And that is when, one day, walking amid the noisome stalls of Sheep Street, he had an idea. He would go on pilgrimage to the Holy Land, to purge himself of his sins.

The pilgrim lined up and entered through one of the gates, under the stern eyes of the guards. And then he was in! Jerusalem, in all its glory, opened up before him. He stopped and stared, only to be elbowed out of the way, making him step in the gutter. Yet, he was so euphoric from the ardours of his journey, he didn’t care. He had made it. He looked around, grinning like a moon-touched loon. The narrow streets were full of noise and colour – the cries of trinket sellers, icon hawkers, fortune tellers, farmers with their produce arrayed before them – such exotic wares the likes of which he had never seen before. With the last of his coins, he purchased a large, succulent looking fruit and held it to his nose, savouring its smell. It was enough to make him salivate. The pilgrim imagined its cool juice, running down his throat, assuaging his burning thirst.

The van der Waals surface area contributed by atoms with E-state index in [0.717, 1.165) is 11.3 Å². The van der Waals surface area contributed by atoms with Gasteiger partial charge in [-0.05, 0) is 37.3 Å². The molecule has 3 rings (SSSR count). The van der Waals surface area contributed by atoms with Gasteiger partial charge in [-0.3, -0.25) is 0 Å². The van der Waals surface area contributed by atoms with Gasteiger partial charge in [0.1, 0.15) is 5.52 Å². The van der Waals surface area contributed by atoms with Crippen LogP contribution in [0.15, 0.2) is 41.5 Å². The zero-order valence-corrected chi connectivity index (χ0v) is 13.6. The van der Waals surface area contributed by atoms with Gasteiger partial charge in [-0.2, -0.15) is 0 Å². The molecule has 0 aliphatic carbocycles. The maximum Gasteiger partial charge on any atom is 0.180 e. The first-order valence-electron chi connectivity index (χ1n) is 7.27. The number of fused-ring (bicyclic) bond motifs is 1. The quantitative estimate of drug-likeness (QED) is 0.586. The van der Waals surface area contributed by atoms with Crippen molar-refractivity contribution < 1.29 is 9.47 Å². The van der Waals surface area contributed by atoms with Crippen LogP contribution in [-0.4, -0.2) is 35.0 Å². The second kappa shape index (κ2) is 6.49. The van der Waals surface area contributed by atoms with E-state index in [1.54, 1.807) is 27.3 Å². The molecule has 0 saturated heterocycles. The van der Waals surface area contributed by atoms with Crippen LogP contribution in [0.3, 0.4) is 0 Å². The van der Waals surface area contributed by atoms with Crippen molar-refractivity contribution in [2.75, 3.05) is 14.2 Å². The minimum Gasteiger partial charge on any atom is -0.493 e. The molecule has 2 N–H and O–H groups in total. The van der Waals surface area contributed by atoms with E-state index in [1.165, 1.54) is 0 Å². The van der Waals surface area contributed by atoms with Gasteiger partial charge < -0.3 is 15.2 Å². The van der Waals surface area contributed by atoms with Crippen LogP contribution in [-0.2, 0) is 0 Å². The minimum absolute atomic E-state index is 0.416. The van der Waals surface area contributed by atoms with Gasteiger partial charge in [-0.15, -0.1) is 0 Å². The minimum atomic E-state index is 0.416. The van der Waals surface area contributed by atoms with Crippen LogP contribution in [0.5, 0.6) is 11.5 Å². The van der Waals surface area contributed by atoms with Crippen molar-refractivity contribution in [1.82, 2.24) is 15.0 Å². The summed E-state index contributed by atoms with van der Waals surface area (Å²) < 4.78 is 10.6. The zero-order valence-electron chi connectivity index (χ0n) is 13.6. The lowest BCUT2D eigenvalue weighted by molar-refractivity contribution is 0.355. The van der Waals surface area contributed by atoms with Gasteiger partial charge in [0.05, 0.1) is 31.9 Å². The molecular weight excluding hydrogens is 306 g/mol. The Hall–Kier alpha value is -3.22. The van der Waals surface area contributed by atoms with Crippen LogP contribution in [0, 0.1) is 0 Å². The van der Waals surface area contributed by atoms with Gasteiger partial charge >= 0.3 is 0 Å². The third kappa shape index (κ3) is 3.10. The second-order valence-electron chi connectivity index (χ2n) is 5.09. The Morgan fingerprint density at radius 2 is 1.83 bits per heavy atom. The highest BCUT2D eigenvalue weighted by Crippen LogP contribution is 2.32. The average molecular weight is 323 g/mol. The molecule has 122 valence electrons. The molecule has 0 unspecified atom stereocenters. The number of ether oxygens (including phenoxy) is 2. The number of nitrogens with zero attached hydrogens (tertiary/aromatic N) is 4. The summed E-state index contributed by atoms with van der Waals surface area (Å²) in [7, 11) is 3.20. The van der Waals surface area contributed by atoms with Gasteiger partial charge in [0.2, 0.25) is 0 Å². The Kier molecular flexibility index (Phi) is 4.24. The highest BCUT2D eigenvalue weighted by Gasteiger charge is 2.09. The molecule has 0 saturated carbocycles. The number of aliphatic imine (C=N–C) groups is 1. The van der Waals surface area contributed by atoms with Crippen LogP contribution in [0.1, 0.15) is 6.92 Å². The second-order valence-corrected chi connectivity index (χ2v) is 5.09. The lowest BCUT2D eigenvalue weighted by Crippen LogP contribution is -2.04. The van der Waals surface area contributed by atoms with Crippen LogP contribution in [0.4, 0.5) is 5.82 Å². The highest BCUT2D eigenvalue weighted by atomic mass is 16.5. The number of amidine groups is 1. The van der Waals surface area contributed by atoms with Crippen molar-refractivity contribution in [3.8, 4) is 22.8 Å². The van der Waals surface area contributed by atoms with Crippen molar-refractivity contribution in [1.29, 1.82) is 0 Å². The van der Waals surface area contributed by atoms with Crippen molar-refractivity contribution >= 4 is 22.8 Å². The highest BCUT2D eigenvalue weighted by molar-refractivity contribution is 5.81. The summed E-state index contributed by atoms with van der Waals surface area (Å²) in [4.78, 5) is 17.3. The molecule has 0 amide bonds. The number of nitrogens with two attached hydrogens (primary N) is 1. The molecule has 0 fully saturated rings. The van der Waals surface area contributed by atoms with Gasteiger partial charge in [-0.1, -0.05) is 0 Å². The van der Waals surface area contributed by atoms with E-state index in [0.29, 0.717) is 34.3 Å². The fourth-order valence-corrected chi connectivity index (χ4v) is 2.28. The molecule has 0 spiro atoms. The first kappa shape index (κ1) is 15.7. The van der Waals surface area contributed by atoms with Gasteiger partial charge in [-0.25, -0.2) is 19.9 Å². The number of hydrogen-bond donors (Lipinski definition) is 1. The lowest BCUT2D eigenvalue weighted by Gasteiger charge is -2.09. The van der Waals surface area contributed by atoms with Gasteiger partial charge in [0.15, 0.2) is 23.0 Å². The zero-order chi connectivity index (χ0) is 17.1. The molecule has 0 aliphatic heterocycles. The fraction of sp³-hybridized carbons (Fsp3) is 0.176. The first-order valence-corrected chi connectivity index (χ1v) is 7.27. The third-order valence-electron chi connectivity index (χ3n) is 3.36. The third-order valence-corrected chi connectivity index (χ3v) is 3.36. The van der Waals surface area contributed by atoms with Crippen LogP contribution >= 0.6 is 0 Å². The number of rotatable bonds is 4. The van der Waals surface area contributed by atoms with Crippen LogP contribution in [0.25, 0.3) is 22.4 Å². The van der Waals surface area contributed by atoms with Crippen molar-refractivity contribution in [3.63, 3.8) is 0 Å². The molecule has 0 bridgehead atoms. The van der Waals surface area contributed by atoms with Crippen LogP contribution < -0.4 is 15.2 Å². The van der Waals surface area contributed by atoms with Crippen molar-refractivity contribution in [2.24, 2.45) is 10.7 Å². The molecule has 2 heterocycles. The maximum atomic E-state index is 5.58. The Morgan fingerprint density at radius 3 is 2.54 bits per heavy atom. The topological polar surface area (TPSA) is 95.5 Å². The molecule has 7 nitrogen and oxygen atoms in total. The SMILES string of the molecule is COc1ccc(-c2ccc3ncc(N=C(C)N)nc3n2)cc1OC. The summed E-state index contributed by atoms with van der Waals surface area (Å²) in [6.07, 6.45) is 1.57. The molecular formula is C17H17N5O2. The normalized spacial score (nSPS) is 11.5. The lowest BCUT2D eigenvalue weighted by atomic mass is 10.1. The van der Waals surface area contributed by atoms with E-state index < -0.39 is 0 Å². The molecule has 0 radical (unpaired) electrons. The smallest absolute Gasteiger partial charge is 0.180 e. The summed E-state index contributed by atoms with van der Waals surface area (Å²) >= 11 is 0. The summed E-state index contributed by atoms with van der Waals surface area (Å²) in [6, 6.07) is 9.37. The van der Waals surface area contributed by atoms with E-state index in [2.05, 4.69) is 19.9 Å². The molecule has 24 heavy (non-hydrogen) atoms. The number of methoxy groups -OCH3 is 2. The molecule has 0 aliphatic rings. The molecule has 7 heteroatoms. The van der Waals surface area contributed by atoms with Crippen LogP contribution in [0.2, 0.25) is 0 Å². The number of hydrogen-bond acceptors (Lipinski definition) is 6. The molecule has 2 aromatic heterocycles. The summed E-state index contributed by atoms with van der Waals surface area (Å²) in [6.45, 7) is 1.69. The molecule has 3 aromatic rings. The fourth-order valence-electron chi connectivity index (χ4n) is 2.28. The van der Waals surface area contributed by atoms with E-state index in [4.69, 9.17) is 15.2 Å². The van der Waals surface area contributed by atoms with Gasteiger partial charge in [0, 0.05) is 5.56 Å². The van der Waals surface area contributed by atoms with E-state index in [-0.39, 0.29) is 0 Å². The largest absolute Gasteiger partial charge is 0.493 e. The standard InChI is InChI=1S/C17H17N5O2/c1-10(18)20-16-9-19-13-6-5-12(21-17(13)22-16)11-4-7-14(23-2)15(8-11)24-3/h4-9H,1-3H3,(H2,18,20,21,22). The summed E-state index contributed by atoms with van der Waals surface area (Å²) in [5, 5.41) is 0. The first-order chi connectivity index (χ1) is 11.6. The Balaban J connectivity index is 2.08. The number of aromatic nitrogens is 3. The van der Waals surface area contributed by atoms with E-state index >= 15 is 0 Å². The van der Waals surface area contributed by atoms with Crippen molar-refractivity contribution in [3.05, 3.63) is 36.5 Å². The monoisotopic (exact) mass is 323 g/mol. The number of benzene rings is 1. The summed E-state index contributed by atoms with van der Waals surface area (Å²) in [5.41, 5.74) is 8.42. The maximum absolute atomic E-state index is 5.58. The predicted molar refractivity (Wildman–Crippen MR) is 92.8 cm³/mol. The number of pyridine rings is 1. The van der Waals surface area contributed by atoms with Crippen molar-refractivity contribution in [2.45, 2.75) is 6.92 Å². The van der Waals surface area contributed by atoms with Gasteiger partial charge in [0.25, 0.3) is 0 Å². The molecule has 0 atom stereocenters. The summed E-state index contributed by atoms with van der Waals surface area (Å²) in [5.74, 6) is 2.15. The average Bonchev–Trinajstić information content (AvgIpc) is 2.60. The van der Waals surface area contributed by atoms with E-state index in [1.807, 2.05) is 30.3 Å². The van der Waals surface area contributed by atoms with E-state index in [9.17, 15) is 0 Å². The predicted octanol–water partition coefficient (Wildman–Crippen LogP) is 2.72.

But, just before he sank his teeth into it, a passerby bumped into him, making him drop it. The pilgrim cursed under his breath, casting the stranger an evil stare – but it was too late, the perpetrator was lost in the crowd, and his fruit was rolling away from him.

Quickly, he pursued it as it rolled down the alleyways, away from the main crowds. Soon he was lost in a maze of passageways – perfect for thieves – but he could only think about his fruit.

He would not let it go!

He had come so far, endured such adversity – he would not let such a simple thing thwart him.

The fruit occasionally caught the odd dusty beam of light which penetrated the maze.

Nearly … within … reach.

The pilgrim lunged, just as the fruit rolled down a gap between two tumble-down buildings.